Album number 3 from ambitious indie musician Jack Tatum, best known as Wild Nothing. Life Of Pause is a bold new collection, bringing in the likes of saxophones and marimbas to the melancholy smooth-indie mix. The result is a superbly textured, well produced record, each song full of layers to peel away. On Bella Union.
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After two sparkling albums of ’80s indie (‘Gemini’ and ‘Nocturne’), Wild Nothing head Jack Tatum has had to decide where to take his sound next. Though there’s nothing actually wrong in keeping things the same (Cleaners from Venus/Guided By Voices have always continued with the same general sound and it's not done them an ounce of harm), the music industry does like to insist that you make things bigger and bolder. If not done correctly this is where things can get in a muddle as was proved by the earlier ‘Empty Estate’’ EP which slapped on the synths rather too heavily.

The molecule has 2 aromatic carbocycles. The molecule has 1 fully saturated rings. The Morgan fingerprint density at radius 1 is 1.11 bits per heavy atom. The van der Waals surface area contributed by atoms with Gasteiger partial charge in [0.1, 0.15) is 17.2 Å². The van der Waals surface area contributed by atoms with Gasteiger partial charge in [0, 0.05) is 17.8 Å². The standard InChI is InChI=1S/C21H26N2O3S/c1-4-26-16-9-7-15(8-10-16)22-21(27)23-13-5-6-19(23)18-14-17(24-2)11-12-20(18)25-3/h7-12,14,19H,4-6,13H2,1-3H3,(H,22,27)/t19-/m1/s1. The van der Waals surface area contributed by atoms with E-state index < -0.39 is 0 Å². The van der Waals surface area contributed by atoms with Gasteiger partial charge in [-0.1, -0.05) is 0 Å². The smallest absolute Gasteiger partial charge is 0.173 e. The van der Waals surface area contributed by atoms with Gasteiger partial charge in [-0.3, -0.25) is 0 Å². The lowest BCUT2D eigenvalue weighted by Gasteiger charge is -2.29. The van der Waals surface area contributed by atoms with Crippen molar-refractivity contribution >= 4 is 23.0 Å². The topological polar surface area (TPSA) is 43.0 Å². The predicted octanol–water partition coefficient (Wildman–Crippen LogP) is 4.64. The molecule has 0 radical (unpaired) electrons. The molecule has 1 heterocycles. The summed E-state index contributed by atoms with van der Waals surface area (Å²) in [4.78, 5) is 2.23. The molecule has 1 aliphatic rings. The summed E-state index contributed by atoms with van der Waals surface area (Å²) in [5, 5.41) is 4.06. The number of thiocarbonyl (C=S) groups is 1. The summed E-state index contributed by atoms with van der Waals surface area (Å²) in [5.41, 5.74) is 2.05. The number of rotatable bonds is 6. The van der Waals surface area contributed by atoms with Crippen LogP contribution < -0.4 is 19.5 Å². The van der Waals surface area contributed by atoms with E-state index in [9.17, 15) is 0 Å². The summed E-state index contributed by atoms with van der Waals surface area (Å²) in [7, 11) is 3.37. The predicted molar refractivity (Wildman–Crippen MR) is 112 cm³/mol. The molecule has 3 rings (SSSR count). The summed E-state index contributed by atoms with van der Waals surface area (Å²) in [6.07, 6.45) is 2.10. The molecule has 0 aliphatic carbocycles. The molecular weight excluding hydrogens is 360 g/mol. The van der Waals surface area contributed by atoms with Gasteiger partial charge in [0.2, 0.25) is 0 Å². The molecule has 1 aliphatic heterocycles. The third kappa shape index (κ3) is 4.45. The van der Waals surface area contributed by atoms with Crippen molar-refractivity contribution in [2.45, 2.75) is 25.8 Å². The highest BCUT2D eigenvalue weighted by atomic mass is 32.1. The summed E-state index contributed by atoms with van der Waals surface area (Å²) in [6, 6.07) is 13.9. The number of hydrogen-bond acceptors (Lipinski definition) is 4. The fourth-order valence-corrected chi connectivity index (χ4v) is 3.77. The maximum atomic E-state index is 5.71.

Opener ‘Reichpop’ starts with some marimbas and just when you think Tears for Fears' ‘Pale Shelter’ is going to explode into life we instead get a jerky pop song with scattershot drumming and that left of centre feel of the recent Dutch Uncles album. The spiralling guitars and rhythms also bring to mind Talking Heads' ‘Remain in Light’. All the song really lacks is that killer chorus but it’s a pleasant wander nonetheless. It segues nicely into ‘Lady Blue’ and I’m pleased to see that Wild Nothing have retained the feel of their earlier work (melancholic English ’80s pop). It’s less ‘jangle pop’ and uses a wider palette of sounds but you’ll like this if you like Pale Fountains, Lotus Eaters.
As much as I loved ‘Nocturne’ it was a patchy affair and we have the same problem here. ‘Japanese Alice’ is Wire’s ‘Outdoor Miner’ - if Tatum's not already aware of that track he’s going to be horrified by what he has done. ‘A Woman's Wisdom’ is simply dull meanwhile the Ariel Pink/Ducktails crossbred title track is catchy enough if a bit fey. Tatum is much better when he goes back to the glistening melancholic pop of yore on ‘Alien’ and the deliciously hazy 'Adore' but frankly this record is a real frustrating listen. It certainly starts well and at least there are new ideas being explored but as the album wears on a mixture of badly tacked on ideas and dreary, derivative songwriting does for a large chunk of it.
File under: missed opportunity.
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